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The official American government report on the Equine Influenza Epidemic  of 1872

By Dr. James Law


After the Great Epizootic of 1872 devastated the United States, the Federal government asked the country's leading veterinarian scientist to study and report on the equestrian catastrophe.  This singular document was composed by Dr. James Law, a Scotsman by birth (1838) and graduate of Edinburgh's Royal Veterinarian College.  Law travelled to the United States in 1868 at the request of Andrew White, the President of Cornell University in New York, to head the emerging Department of Veterinarian Surgery.  The Scottish scientist was a well-educated man with abundant energy and foresight.  He realised one of his ambitious labours with the opening of the New York State Veterinary College at Cornell University in 1896.  Law vigorously pursued the advancement and standardisation of veterinary medical education and licensing throughout the United States.  He earned an impeccable reputation not only as an educator, clinician, and surgeon, but also as an authoritative consultant and investigator of major livestock diseases of the nineteenth century.  He was engaged by the Departments of Agriculture and Treasure to investigate and report on such notable diseases as Equine Influenza, Bovine Contagious Pluropneumonia and Hog Cholera.  His report to the Commissioner of Agriculture on the Equine Influenza Epizootic of 1872 is a classic among disease annals.   Dr. Law was an early advocate of the "one medicine" theory and promoted increased responsibilities for veterinarians in public health issues.  He was among the most prolific writers of his era and reached the pinnacle of academia when he was appointed Dean of the Cornell University College of Veterinary Medicine (1894-1908).  Law served the veterinary profession as President of the American Veterinary Medical Association in 1906.  The pioneering scientist retired from academia in 1908.  He remained an influential icon of veterinary medicine until his death in 1921.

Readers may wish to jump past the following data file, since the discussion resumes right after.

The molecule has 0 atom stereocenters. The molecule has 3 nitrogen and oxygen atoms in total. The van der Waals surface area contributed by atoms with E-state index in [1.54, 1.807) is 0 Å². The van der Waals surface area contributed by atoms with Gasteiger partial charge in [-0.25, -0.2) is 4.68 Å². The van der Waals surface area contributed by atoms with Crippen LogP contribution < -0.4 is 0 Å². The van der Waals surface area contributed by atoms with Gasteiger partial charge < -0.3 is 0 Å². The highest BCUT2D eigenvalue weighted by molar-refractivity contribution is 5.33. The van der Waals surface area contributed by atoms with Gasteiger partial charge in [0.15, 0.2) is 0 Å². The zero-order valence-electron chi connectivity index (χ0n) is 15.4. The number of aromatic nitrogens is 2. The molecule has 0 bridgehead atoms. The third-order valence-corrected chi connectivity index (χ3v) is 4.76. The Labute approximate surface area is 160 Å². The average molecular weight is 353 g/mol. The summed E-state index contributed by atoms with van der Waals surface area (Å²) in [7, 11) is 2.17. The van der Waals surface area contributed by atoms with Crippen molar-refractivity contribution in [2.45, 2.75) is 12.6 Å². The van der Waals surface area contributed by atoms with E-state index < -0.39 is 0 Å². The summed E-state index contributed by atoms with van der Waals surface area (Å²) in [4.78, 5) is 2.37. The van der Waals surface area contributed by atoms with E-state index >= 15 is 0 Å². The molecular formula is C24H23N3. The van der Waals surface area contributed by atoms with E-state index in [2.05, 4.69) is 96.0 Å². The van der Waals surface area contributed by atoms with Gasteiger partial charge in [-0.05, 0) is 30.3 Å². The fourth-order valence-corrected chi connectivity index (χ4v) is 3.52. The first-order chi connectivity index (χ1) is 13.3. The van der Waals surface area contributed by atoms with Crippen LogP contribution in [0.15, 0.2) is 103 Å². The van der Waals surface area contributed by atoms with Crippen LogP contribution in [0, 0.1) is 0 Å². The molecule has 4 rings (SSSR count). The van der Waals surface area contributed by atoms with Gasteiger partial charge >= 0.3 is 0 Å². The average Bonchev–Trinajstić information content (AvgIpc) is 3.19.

This biography is an excerpt from  Jennifer Chediak's article called "Shaping the Profession - James Law and the Rise of Professionalism in the United States Veterinary Heritage."

Click here to read the abridged version of Dr. Law's official American government report on the Equine Influenza Epidemic  of 1872, which contains the details of how the disease rapidly spread across the United States.  In addition, it provides a critical study of earlier equine influenza epidemics, including the episode in 1800 which saw the disease race from China to England.

Click here to read the full version.

The abridged version of the official report omits the various meteorological tables and the suggested remedies of the time, such as "Mild febrifuge diuretics may be used with advantage.  Spirits of nitrous ether, in half-ounce doses, may be given twice a day, or liquor of the acetate of ammonia, in ounce doses, four times a day in the water gruel drank."  We believe these are of great interest to many, but not all, of our visitors.

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